Most retirees believe their only choices for Social Security are to file early or to file when they reach full retirement age. Furthermore, married couples make the mistake of only calculating benefits on each person’s personal life expectancy. If you are married, look at joint mortality. With a little planning, you can boost your benefits significantly.
Social Security options are complex for married couples. Each spouse qualifies for three different types of benefits. Option 1: They can file for their personal benefit based on their own record of earnings. Option 2: They may file for spousal benefits based on half of their spouse’s earnings. With each of these options, they have three choices: file early, file at full retirement age or delay filing and receive up to 132% of full retirement benefits.
Option 3 is for retirees who meet requirements for a survivor’s benefits after their spouse predeceases them, based on their spouse’s earnings record. Don’t overlook this survivor’s benefit when you are deciding when to file. Computing how long you must live to take advantage of late filing requires including the projection for survivor’s benefits and considering the likelihood that each spouse might be the first to die.
For any couple in a situation where one should take the other’s spousal benefits, joint longevity as well as the difference between their ages affects the filing options significantly. There may be many more years to collect survivor’s benefits than personal benefits. Because women typically live longer and are more likely to have earned lower personal benefits, many men delay their benefits until age 70. Their wives thus inherit a larger benefit to use through possibly long years as a widow, a wonderful way to protect a loved one from running out of money.
For example, consider Leland and Candy Rockefeller. Candy met Leland in her tai chi class at the country club. Leland’s wife had passed away two years earlier, and Candy was just beginning to think about marriage. They fell in love over a couple of bento boxes after class. She’d always wanted to see Tokyo, and he owned a penthouse suite on Shibuya Street. They honeymooned in the Far East.
Despite their age difference, they have been happily married for seven years. Leland is now 62 and considering filing for Social Security; Candy is 25 years younger. Second marriage has kept Leland in good shape, but the men in his family did not live to old age. He may not need the money either way, but he is tempted to take early benefits and get as much as possible while the system is still viable.
Candy, in contrast, has youth on her side. She enjoys excellent health and exercises regularly. And the women in her family have had impressively long lives.
When Leland dies, Candy can begin receiving a survivor’s benefit as earlier as age 60. If he files early, she will receive a monthly benefit equal to $1,661 in today’s dollars, but if Leland waits until age 70, she will receive a monthly benefit of $2,192. Her many years of receiving benefits far outweigh the possibility that Leland will die too young to enjoy his increased benefits. Clearly he should wait until age 70 before he files for Social Security.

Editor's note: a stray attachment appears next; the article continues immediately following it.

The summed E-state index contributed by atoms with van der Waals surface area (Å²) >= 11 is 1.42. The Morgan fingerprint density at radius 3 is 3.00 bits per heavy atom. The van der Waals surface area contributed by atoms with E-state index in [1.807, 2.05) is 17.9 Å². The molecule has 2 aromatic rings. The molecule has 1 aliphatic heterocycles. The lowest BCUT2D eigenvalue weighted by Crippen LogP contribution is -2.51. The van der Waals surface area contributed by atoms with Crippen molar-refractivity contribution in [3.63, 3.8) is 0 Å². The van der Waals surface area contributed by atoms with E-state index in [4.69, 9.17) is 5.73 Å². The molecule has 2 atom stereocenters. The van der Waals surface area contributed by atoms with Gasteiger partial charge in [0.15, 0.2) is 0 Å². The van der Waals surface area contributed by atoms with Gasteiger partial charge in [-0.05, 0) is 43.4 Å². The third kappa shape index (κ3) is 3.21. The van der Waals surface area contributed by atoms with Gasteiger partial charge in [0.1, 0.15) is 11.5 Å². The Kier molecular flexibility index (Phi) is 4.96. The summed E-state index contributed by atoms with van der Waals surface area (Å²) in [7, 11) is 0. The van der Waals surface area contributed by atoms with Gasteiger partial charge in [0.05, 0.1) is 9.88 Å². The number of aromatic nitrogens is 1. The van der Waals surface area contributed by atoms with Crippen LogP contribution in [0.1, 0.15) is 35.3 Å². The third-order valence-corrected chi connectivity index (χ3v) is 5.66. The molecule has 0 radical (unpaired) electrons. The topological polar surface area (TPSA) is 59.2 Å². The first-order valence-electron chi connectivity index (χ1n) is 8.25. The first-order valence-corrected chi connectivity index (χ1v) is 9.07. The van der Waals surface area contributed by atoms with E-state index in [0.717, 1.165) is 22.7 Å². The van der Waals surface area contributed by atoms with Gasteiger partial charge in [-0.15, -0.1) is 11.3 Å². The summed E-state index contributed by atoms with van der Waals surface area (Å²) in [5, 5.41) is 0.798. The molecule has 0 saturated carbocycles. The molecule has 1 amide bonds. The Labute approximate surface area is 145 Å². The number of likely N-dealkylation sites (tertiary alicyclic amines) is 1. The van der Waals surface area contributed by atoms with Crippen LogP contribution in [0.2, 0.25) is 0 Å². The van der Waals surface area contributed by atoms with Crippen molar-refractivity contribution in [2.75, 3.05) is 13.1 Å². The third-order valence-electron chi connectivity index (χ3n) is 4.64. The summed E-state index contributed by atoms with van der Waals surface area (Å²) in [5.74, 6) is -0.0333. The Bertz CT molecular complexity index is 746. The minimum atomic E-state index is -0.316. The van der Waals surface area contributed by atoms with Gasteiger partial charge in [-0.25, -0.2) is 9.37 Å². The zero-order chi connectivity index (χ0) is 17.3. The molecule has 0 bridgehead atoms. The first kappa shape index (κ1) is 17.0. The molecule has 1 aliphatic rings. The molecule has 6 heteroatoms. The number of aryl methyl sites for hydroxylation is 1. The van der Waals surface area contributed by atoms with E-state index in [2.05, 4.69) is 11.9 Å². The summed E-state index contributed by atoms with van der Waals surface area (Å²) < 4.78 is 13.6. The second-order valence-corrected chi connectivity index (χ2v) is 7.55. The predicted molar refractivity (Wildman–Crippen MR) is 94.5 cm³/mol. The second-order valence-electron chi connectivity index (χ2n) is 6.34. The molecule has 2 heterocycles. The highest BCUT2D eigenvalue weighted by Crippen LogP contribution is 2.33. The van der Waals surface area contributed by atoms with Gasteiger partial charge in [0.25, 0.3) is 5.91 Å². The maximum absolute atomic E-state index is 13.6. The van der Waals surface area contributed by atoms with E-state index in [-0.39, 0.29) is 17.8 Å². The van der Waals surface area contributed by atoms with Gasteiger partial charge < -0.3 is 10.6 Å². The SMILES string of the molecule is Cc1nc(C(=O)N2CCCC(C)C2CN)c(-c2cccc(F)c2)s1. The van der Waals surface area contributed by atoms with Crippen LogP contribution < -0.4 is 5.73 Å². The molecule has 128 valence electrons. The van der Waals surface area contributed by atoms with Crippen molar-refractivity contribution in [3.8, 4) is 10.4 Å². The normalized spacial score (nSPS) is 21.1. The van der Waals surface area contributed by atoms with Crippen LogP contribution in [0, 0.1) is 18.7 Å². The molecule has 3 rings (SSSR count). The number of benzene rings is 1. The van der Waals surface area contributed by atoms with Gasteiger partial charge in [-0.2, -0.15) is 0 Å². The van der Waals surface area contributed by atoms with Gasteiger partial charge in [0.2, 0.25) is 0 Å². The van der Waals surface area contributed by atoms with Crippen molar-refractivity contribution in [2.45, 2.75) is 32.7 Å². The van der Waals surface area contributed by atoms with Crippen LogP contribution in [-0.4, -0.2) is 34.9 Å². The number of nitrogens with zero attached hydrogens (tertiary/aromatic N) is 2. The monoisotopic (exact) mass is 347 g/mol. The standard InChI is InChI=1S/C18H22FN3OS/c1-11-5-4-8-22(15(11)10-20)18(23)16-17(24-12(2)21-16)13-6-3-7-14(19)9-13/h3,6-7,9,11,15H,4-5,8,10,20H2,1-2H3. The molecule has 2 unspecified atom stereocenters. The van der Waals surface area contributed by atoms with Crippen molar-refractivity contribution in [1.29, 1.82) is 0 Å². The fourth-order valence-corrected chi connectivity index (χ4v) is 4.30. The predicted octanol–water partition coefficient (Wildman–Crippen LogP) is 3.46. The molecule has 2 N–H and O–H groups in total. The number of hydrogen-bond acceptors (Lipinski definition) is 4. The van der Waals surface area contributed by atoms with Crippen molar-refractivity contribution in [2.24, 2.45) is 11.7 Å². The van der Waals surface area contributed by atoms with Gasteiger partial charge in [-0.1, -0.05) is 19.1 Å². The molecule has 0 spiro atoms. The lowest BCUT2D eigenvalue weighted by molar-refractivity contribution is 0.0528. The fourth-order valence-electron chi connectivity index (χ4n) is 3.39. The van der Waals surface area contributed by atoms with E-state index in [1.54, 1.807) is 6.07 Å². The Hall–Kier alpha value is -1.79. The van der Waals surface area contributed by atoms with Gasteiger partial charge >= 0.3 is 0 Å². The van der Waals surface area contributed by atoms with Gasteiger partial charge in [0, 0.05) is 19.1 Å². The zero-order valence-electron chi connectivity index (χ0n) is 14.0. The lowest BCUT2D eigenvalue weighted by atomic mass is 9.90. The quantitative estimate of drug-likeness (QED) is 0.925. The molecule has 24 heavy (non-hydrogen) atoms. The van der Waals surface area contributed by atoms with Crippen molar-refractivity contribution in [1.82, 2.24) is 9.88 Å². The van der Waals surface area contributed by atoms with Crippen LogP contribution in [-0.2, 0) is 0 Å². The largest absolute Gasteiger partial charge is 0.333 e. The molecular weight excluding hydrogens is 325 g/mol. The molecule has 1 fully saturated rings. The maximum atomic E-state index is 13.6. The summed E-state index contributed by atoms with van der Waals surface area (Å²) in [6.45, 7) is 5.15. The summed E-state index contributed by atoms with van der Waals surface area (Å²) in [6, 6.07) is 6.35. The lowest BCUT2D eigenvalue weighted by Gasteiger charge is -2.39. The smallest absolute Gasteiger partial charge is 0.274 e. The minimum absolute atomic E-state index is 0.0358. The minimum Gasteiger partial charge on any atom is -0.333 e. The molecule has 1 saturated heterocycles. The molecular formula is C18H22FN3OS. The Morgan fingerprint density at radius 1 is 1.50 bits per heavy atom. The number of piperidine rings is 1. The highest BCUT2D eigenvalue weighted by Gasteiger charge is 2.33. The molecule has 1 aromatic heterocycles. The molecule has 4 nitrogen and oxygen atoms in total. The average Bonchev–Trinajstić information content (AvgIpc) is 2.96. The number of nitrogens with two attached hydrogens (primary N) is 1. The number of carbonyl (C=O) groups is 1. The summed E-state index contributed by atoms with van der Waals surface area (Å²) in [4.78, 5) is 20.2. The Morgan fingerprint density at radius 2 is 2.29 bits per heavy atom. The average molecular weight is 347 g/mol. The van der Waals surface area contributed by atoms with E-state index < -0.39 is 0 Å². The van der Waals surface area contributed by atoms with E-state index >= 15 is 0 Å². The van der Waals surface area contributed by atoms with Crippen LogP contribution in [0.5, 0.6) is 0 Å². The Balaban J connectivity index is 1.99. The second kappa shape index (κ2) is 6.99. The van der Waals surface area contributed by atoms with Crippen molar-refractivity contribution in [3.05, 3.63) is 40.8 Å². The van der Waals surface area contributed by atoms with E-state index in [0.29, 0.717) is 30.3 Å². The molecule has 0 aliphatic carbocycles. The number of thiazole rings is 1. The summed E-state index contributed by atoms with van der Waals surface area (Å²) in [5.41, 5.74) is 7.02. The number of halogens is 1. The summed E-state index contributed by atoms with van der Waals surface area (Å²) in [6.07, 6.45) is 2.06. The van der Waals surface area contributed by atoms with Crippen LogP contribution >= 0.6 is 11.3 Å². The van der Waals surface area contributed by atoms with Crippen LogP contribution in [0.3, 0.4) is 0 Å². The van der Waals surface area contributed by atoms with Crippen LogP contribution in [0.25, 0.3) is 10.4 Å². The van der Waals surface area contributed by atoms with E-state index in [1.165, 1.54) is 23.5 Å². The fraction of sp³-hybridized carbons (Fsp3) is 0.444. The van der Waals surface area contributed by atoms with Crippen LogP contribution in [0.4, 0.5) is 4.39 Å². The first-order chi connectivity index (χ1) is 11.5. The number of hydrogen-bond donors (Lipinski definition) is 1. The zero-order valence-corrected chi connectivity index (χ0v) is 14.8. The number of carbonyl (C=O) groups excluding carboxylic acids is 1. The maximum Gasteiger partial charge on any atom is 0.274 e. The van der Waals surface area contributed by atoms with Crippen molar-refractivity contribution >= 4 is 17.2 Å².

Even if Leland dies at age 70 and does not receive a dime of benefits, so long as Candy lives past 76, it will have been worth it. Candy finds it enormously reassuring to know that even if she lives to be 100 she will have received $1,052,160, or 11% more benefits, because of Leland’s wisdom in waiting to file. And if Leland lives to an average life expectancy of 81 and Candy lives to age 84, which is typical for women in retirement, they will collect $182,664 more because of Leland’s delayed filing.
Healthy spouses with little earnings of their own should always consider encouraging their partners to delay filing for Social Security. Having little, if any, benefit accrued on their own work record, they will need to rely on their spousal and survivor’s income benefits. This is a situation that homemakers and younger wives share. Only in a situation where both the spouses have a shortened life expectancy does it benefit a couple to file early. Delaying your filing for Social Security also allows you to earn additional income and save money without penalizing your benefits.
Another reason to delay filing is to gain a measure of longevity insurance. Dying young never jeopardizes a retirement plan financially. It’s only when you live a long time that you risk running out of money. Filing late increases the money you will receive. And if you live a long life, the benefit of a later filing increases the longer you live.
Anyone who delays filing for Social Security should also consider another choice: filing, repaying and then refiling. This option is both riskier and more complicated, but it can boost your benefit by an additional 3%. We discuss this scenario in next week’s column.
Too many impatient retirees take Social Security as soon as possible and miss out on thousands of dollars. Run the numbers and consider all your options before you make the decision when to file.
Photo by Mathias Reed on Unsplash